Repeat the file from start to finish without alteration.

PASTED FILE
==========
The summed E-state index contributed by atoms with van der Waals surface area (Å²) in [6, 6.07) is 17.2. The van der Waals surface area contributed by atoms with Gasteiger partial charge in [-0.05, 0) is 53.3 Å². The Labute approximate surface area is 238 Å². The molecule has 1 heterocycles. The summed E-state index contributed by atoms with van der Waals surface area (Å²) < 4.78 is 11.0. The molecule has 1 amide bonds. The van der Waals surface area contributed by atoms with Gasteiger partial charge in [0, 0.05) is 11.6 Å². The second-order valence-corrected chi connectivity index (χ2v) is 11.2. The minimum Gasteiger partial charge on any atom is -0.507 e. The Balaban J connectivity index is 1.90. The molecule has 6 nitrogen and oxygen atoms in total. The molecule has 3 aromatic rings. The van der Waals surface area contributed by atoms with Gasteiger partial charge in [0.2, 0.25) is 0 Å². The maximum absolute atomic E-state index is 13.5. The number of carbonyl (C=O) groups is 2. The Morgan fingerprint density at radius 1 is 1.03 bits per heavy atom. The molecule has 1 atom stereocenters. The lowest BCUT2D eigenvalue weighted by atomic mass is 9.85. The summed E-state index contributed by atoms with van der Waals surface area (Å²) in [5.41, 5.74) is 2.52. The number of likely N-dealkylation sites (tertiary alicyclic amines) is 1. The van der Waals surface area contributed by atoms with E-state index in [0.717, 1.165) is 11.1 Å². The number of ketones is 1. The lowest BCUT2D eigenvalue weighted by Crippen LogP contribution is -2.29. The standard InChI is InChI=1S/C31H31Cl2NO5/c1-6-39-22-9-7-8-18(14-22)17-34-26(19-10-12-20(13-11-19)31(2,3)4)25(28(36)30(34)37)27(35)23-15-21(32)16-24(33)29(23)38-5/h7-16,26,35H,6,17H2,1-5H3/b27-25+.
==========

The summed E-state index contributed by atoms with van der Waals surface area (Å²) in [6, 6.07) is 17.2. The van der Waals surface area contributed by atoms with Gasteiger partial charge in [-0.05, 0) is 53.3 Å². The Labute approximate surface area is 238 Å². The molecule has 1 heterocycles. The summed E-state index contributed by atoms with van der Waals surface area (Å²) < 4.78 is 11.0. The molecule has 1 amide bonds. The van der Waals surface area contributed by atoms with Gasteiger partial charge in [0, 0.05) is 11.6 Å². The second-order valence-corrected chi connectivity index (χ2v) is 11.2. The minimum Gasteiger partial charge on any atom is -0.507 e. The Balaban J connectivity index is 1.90. The molecule has 6 nitrogen and oxygen atoms in total. The molecule has 3 aromatic rings. The van der Waals surface area contributed by atoms with Gasteiger partial charge in [0.2, 0.25) is 0 Å². The maximum absolute atomic E-state index is 13.5. The number of carbonyl (C=O) groups is 2. The Morgan fingerprint density at radius 1 is 1.03 bits per heavy atom. The molecule has 1 atom stereocenters. The lowest BCUT2D eigenvalue weighted by atomic mass is 9.85. The summed E-state index contributed by atoms with van der Waals surface area (Å²) in [5.41, 5.74) is 2.52. The number of likely N-dealkylation sites (tertiary alicyclic amines) is 1. The van der Waals surface area contributed by atoms with E-state index in [0.717, 1.165) is 11.1 Å². The number of ketones is 1. The lowest BCUT2D eigenvalue weighted by Crippen LogP contribution is -2.29. The standard InChI is InChI=1S/C31H31Cl2NO5/c1-6-39-22-9-7-8-18(14-22)17-34-26(19-10-12-20(13-11-19)31(2,3)4)25(28(36)30(34)37)27(35)23-15-21(32)16-24(33)29(23)38-5/h7-16,26,35H,6,17H2,1-5H3/b27-25+.